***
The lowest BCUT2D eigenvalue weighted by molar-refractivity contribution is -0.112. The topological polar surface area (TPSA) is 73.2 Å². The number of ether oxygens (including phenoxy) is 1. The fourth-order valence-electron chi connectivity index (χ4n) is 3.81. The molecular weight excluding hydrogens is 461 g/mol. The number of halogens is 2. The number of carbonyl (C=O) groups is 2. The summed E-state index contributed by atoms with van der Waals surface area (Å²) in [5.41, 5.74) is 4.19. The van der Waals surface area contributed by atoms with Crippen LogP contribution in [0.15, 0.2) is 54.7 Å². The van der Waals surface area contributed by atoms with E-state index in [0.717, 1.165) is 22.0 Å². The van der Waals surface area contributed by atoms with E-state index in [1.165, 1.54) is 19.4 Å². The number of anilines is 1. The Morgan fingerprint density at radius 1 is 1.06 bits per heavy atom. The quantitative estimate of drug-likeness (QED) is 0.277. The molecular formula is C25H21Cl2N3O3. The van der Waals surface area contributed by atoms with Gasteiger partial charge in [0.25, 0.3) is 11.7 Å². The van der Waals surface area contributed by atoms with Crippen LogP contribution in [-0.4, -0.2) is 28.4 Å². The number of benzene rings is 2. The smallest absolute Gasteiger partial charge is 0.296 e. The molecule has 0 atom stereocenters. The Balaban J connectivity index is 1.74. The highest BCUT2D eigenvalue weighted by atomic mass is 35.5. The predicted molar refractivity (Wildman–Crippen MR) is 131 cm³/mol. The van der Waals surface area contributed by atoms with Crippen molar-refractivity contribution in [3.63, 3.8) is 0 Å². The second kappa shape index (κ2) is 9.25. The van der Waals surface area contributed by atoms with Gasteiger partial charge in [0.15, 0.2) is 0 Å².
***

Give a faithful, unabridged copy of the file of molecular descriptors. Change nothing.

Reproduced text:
The lowest BCUT2D eigenvalue weighted by molar-refractivity contribution is -0.112. The topological polar surface area (TPSA) is 73.2 Å². The number of ether oxygens (including phenoxy) is 1. The fourth-order valence-electron chi connectivity index (χ4n) is 3.81. The molecular weight excluding hydrogens is 461 g/mol. The number of halogens is 2. The number of carbonyl (C=O) groups is 2. The summed E-state index contributed by atoms with van der Waals surface area (Å²) in [5.41, 5.74) is 4.19. The van der Waals surface area contributed by atoms with Crippen LogP contribution in [0.15, 0.2) is 54.7 Å². The van der Waals surface area contributed by atoms with E-state index in [0.717, 1.165) is 22.0 Å². The van der Waals surface area contributed by atoms with E-state index in [1.165, 1.54) is 19.4 Å². The number of anilines is 1. The Morgan fingerprint density at radius 1 is 1.06 bits per heavy atom. The quantitative estimate of drug-likeness (QED) is 0.277. The molecular formula is C25H21Cl2N3O3. The van der Waals surface area contributed by atoms with Gasteiger partial charge in [0.25, 0.3) is 11.7 Å². The van der Waals surface area contributed by atoms with Crippen LogP contribution in [-0.4, -0.2) is 28.4 Å². The number of benzene rings is 2. The smallest absolute Gasteiger partial charge is 0.296 e. The molecule has 0 atom stereocenters. The Balaban J connectivity index is 1.74. The highest BCUT2D eigenvalue weighted by atomic mass is 35.5. The predicted molar refractivity (Wildman–Crippen MR) is 131 cm³/mol. The van der Waals surface area contributed by atoms with Crippen molar-refractivity contribution in [3.63, 3.8) is 0 Å². The second kappa shape index (κ2) is 9.25. The van der Waals surface area contributed by atoms with Gasteiger partial charge in [0.15, 0.2) is 0 Å².